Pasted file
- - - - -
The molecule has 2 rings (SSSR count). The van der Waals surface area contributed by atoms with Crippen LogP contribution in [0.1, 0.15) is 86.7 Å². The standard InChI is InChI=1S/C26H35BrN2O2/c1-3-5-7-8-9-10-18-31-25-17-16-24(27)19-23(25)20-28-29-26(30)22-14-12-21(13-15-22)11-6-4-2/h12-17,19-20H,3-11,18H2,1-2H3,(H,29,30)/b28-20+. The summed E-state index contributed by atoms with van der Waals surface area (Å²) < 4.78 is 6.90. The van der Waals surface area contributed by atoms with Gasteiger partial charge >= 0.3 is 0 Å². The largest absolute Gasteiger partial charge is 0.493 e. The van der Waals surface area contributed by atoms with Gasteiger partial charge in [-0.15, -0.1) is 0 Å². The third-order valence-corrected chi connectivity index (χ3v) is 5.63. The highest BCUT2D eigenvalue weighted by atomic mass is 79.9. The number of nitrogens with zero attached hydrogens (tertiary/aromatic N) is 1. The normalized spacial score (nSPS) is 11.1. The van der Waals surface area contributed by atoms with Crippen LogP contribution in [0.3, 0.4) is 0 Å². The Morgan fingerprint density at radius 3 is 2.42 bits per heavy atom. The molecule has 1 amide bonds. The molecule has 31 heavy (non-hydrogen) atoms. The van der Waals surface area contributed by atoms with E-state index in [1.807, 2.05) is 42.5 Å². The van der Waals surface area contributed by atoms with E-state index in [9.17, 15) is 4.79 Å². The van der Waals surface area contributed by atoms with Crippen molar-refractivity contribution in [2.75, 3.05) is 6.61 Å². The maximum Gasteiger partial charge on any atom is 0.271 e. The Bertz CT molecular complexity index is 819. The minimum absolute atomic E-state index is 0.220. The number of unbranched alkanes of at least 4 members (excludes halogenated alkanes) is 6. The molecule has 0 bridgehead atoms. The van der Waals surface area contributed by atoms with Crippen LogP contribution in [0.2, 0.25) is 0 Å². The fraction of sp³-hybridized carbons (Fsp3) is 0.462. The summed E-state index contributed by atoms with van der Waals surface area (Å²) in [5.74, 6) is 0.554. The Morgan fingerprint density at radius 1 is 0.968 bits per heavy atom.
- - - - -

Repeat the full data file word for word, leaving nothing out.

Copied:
The molecule has 2 rings (SSSR count). The van der Waals surface area contributed by atoms with Crippen LogP contribution in [0.1, 0.15) is 86.7 Å². The standard InChI is InChI=1S/C26H35BrN2O2/c1-3-5-7-8-9-10-18-31-25-17-16-24(27)19-23(25)20-28-29-26(30)22-14-12-21(13-15-22)11-6-4-2/h12-17,19-20H,3-11,18H2,1-2H3,(H,29,30)/b28-20+. The summed E-state index contributed by atoms with van der Waals surface area (Å²) < 4.78 is 6.90. The van der Waals surface area contributed by atoms with Gasteiger partial charge >= 0.3 is 0 Å². The largest absolute Gasteiger partial charge is 0.493 e. The van der Waals surface area contributed by atoms with Gasteiger partial charge in [-0.15, -0.1) is 0 Å². The third-order valence-corrected chi connectivity index (χ3v) is 5.63. The highest BCUT2D eigenvalue weighted by atomic mass is 79.9. The number of nitrogens with zero attached hydrogens (tertiary/aromatic N) is 1. The normalized spacial score (nSPS) is 11.1. The van der Waals surface area contributed by atoms with Crippen LogP contribution in [0.3, 0.4) is 0 Å². The Morgan fingerprint density at radius 3 is 2.42 bits per heavy atom. The molecule has 1 amide bonds. The molecule has 31 heavy (non-hydrogen) atoms. The van der Waals surface area contributed by atoms with E-state index in [1.807, 2.05) is 42.5 Å². The van der Waals surface area contributed by atoms with E-state index in [9.17, 15) is 4.79 Å². The van der Waals surface area contributed by atoms with Crippen molar-refractivity contribution in [2.75, 3.05) is 6.61 Å². The maximum Gasteiger partial charge on any atom is 0.271 e. The Bertz CT molecular complexity index is 819. The minimum absolute atomic E-state index is 0.220. The number of unbranched alkanes of at least 4 members (excludes halogenated alkanes) is 6. The molecule has 0 bridgehead atoms. The van der Waals surface area contributed by atoms with Crippen LogP contribution in [0.2, 0.25) is 0 Å². The fraction of sp³-hybridized carbons (Fsp3) is 0.462. The summed E-state index contributed by atoms with van der Waals surface area (Å²) in [5.74, 6) is 0.554. The Morgan fingerprint density at radius 1 is 0.968 bits per heavy atom.